HSV, herpes simplex virus; IV, intravenously; PO, orally.

Note: Please consult text and manufacturer’s product prescribing information for dosage adjustments in renal or hepatic insufficiency and in other circumstances.

Acyclovir and Valacyclovir


Acyclovir (9-[{2-hydroxyethoxy}methyl]-9H-guanine; acycloguanosine; Zovirax) is a deoxyguanosine analogue that has an acyclic side chain lacking the 3′-hydroxyl group instead of the cyclic ribose base of natural nucleosides (Fig. 45-1A). Valacyclovir (Valtrex) is the l-valyl ester prodrug of acyclovir. The clinically useful antiviral spectrum of acyclovir is limited to certain herpesviruses. Acyclovir is approximately 10 times more potent against herpes simplex virus type 1 (HSV-1) and herpes simplex virus type 2 (HSV-2) than against varicella-zoster virus (VZV), and it is even less active against cytomegalovirus (CMV) (Table 45-2).1,2 Acyclovir inhibits the replication of Epstein-Barr virus (EBV) in productively infected cells but does not affect latent or persistent infection. Acyclovir has shown antiviral activity in experimental HSV infection when administered topically, parenterally, or orally, and in simian varicella when given systemically.1 Enhanced antiherpesvirus activity occurs when acyclovir is given in combination with interferons (IFNs) and other antiviral agents in vitro and in animal models.1

Growth of uninfected mammalian cells is generally unaffected by high acyclovir concentrations. Acyclovir (20 µg/mL) does not reproducibly alter cell-mediated immune responses of human peripheral blood leukocytes or affect human granulocyte progenitor cell growth in vitro.3

Mechanism of Action

Acyclovir is the prototype of a group of antiviral agents that are activated by viral thymidine kinase (TK) to become inhibitors of viral DNA polymerase that block viral DNA synthesis.1,2,4

Acyclovir uptake and intracellular phosphorylation to the monophosphate derivative are catalyzed by HSV TK. Cellular enzymes convert the monophosphate to acyclovir triphosphate, which is present in 40-fold to 100-fold higher concentrations in HSV-infected than in uninfected cells. Acyclovir triphosphate competitively inhibits viral DNA polymerase, and, to a much smaller extent, cellular DNA polymerases, with respect to deoxyguanosine triphosphate. Acyclovir triphosphate is also incorporated into viral DNA, where it acts as a chain terminator because of the lack of the 3′-hydroxyl group. Formation of a complex between the terminated DNA template containing acyclovir and the enzyme may lead to irreversible inactivation of the DNA polymerase. The DNA polymerases of various herpesviruses differ in their degree of inhibition by acyclovir triphosphate; the polymerases of EBV and CMV seem to be especially insensitive.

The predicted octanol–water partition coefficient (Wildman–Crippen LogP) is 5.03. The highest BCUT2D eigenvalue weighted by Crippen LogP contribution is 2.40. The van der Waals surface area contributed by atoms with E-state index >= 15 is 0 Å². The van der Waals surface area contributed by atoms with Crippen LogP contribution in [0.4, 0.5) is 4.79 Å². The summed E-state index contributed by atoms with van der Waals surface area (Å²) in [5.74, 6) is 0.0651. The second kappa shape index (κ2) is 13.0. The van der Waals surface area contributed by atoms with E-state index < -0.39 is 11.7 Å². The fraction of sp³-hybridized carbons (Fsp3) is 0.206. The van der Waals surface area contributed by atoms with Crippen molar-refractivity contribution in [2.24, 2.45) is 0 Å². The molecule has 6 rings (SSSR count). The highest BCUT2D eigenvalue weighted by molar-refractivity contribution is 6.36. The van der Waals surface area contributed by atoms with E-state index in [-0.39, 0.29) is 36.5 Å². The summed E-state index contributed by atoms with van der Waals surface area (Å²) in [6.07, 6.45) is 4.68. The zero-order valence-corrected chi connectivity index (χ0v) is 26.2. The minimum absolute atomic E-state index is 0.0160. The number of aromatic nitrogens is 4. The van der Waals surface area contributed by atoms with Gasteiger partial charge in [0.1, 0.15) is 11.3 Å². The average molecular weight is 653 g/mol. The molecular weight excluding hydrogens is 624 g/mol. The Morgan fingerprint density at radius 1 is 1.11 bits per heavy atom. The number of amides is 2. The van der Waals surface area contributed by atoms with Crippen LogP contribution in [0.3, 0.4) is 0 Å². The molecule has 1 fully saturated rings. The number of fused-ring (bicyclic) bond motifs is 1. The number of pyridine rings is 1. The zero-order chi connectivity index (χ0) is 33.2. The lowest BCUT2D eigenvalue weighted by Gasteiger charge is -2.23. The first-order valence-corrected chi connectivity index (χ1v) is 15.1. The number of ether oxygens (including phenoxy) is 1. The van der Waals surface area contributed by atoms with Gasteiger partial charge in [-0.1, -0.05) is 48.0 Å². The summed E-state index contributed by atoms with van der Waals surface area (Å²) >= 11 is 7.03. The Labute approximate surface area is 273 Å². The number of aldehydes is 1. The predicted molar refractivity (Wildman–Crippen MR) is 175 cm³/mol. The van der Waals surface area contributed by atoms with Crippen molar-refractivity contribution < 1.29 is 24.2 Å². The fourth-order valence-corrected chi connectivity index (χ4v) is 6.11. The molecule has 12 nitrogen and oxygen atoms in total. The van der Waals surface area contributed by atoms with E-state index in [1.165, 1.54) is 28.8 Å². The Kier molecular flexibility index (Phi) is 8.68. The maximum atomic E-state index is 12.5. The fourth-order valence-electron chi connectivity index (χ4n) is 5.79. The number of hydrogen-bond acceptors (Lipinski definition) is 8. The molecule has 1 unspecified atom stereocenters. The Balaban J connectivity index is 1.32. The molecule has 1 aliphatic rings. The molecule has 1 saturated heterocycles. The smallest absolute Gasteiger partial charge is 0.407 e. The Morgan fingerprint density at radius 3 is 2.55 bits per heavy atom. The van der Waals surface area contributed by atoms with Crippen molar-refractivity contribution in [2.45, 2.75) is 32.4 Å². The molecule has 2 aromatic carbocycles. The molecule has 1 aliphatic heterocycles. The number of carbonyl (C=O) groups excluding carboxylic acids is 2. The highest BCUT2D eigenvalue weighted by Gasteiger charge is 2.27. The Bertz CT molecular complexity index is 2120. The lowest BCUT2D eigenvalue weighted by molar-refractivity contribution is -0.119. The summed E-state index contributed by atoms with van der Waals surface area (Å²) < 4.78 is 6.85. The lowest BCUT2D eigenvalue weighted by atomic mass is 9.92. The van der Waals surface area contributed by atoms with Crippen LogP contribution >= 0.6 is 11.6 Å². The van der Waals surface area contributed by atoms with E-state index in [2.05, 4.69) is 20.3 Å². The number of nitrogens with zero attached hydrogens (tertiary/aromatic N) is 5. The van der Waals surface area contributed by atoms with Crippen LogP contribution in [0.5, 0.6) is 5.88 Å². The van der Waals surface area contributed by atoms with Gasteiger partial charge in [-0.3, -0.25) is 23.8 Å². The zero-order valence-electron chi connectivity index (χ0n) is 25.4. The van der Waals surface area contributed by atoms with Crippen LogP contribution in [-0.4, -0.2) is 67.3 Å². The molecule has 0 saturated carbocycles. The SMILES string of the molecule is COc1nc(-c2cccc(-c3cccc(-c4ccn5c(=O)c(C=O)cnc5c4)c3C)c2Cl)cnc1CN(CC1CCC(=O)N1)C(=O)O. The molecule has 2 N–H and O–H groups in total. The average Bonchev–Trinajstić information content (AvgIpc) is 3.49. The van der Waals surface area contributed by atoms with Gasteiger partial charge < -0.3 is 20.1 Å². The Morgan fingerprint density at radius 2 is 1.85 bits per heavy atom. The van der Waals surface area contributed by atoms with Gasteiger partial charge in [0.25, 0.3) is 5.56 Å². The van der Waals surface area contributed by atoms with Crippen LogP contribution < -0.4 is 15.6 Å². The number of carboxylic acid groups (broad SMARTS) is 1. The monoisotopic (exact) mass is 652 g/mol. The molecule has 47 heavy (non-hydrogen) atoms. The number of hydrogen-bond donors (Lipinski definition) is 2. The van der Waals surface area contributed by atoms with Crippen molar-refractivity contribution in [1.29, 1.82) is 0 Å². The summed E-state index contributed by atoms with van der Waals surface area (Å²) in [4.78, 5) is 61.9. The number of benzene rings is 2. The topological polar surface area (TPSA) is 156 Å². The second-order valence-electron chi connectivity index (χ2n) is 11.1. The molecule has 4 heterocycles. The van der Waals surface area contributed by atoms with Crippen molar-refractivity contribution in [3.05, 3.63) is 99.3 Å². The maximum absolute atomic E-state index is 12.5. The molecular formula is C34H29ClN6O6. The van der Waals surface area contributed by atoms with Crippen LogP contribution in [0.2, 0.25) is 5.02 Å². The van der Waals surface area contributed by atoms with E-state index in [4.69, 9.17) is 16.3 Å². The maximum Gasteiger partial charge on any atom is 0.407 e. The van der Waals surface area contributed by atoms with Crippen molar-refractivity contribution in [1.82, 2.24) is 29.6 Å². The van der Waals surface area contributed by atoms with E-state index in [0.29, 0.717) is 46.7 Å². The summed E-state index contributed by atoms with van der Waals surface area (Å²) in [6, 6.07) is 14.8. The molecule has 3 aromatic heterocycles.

Acyclovir-resistant HSV, often defined by an in vitro inhibitory concentration greater than 2 to 3 µg/mL, can be readily selected by passage in the presence of acyclovir and is present in native virus populations, with an approximate frequency of 1 in 103 to 104 infectious virions.46 Three basic resistance mechanisms have been identified: absent or low production of viral TK, altered TK substrate specificity (e.g., phosphorylation of thymidine, but not of acyclovir), and altered viral DNA polymerase. Changes in these viral enzymes relate to point mutations or base insertions or deletions in the corresponding genes.7,8 The most common mechanism found in clinical HSV isolates is absent or deficient TK activity.4,9 Less commonly, resistant isolates have altered TK activity, and DNA polymerase mutants are rare in clinical strains. Heterogeneous mixtures are commonly found. TK-negative variants are cross resistant to other agents activated by viral TK (e.g., penciclovir, ganciclovir), but TK-altered and DNA polymerase mutants variably retain susceptibility.4

The prevalence of acyclovir-resistant HSV isolates in immunocompetent hosts is about 0.1% to 0.7%, but increases to approximately 4% to 14% in immunocompromised patients.4,7,10 During several decades of use, no increase in the prevalence of acyclovir-resistant variants has occurred in immunocompetent individuals.4,11 Resistant HSV-2 has been found in 0.2% of HIV-negative and 5.3% of HIV-positive individuals with genital herpes,12 and it has been recovered from 11% to 17% of individuals with acquired immunodeficiency syndrome (AIDS) or recipients of allograft transplants receiving acyclovir treatment for 2 weeks or longer.13 Progressive HSV disease associated with recovery of acyclovir-resistant virus and poor response to acyclovir therapy is well recognized in immunocompromised patients. Painful ulcerating perirectal lesions, often indolent and necrotizing, caused by HSV-2 represent the most common pattern in patients with AIDS. Orofacial disease caused by HSV-1 is common in transplant recipients. The risk factors for resistance emergence include degree of immunosuppression, size of lesions, repeated or prolonged use of acyclovir for treatment rather than prophylaxis, and, possibly, the use of topical acyclovir in genital herpes.11

TK-negative HSVs are less neurovirulent than wild-type strains and are unable to reactivate from latency in animal models, although they may cause extensive mucocutaneous disease in immunocompromised hosts.4,6 TK-deficient, TK-altered, or DNA polymerase mutants have variable decreases in pathogenicity. Acyclovir-resistant HSV recurrent genital or ocular infections have rarely been found in immunocompetent hosts.4 One case of possible person-to-person spread of resistant HSV has been reported. Recurrences after cessation of acyclovir are usually caused by sensitive virus.4 In patients with AIDS, persistent shedding of resistant HSV at the site of initial infection and recurrences with acyclovir-resistant variants have been found in the absence of selective drug pressure.14 Visceral disease is uncommon, but pneumonitis, meningoencephalitis, esophagitis, hepatitis, retinal necrosis, and disseminated infection have occurred with resistant variants, including instances in neonates.4,12,15